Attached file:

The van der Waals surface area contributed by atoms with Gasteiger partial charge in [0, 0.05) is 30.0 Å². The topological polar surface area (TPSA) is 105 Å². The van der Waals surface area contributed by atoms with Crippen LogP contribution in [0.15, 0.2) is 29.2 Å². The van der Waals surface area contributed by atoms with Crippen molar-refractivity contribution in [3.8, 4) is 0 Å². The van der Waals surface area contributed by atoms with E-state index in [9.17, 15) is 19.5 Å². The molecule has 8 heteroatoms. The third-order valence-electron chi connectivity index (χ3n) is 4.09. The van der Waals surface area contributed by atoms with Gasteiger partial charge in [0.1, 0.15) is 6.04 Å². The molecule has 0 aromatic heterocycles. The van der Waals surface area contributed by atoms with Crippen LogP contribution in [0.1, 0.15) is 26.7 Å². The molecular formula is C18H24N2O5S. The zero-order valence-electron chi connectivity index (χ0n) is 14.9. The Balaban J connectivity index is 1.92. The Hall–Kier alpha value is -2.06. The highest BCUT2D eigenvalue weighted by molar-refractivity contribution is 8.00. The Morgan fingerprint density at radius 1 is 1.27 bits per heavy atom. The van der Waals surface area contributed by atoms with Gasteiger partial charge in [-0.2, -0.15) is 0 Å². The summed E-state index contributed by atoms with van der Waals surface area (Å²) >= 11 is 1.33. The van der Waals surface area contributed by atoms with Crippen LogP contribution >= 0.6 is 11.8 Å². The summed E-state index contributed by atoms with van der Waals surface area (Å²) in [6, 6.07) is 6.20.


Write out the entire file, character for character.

The van der Waals surface area contributed by atoms with Gasteiger partial charge in [0, 0.05) is 30.0 Å². The topological polar surface area (TPSA) is 105 Å². The van der Waals surface area contributed by atoms with Crippen LogP contribution in [0.15, 0.2) is 29.2 Å². The van der Waals surface area contributed by atoms with Crippen molar-refractivity contribution in [3.8, 4) is 0 Å². The van der Waals surface area contributed by atoms with E-state index in [9.17, 15) is 19.5 Å². The molecule has 8 heteroatoms. The third-order valence-electron chi connectivity index (χ3n) is 4.09. The van der Waals surface area contributed by atoms with Gasteiger partial charge in [0.1, 0.15) is 6.04 Å². The molecule has 0 aromatic heterocycles. The van der Waals surface area contributed by atoms with Crippen LogP contribution in [0.1, 0.15) is 26.7 Å². The molecular formula is C18H24N2O5S. The zero-order valence-electron chi connectivity index (χ0n) is 14.9. The Balaban J connectivity index is 1.92. The Hall–Kier alpha value is -2.06. The highest BCUT2D eigenvalue weighted by molar-refractivity contribution is 8.00. The Morgan fingerprint density at radius 1 is 1.27 bits per heavy atom. The van der Waals surface area contributed by atoms with Gasteiger partial charge in [-0.2, -0.15) is 0 Å². The summed E-state index contributed by atoms with van der Waals surface area (Å²) >= 11 is 1.33. The van der Waals surface area contributed by atoms with Crippen LogP contribution >= 0.6 is 11.8 Å². The summed E-state index contributed by atoms with van der Waals surface area (Å²) in [6, 6.07) is 6.20.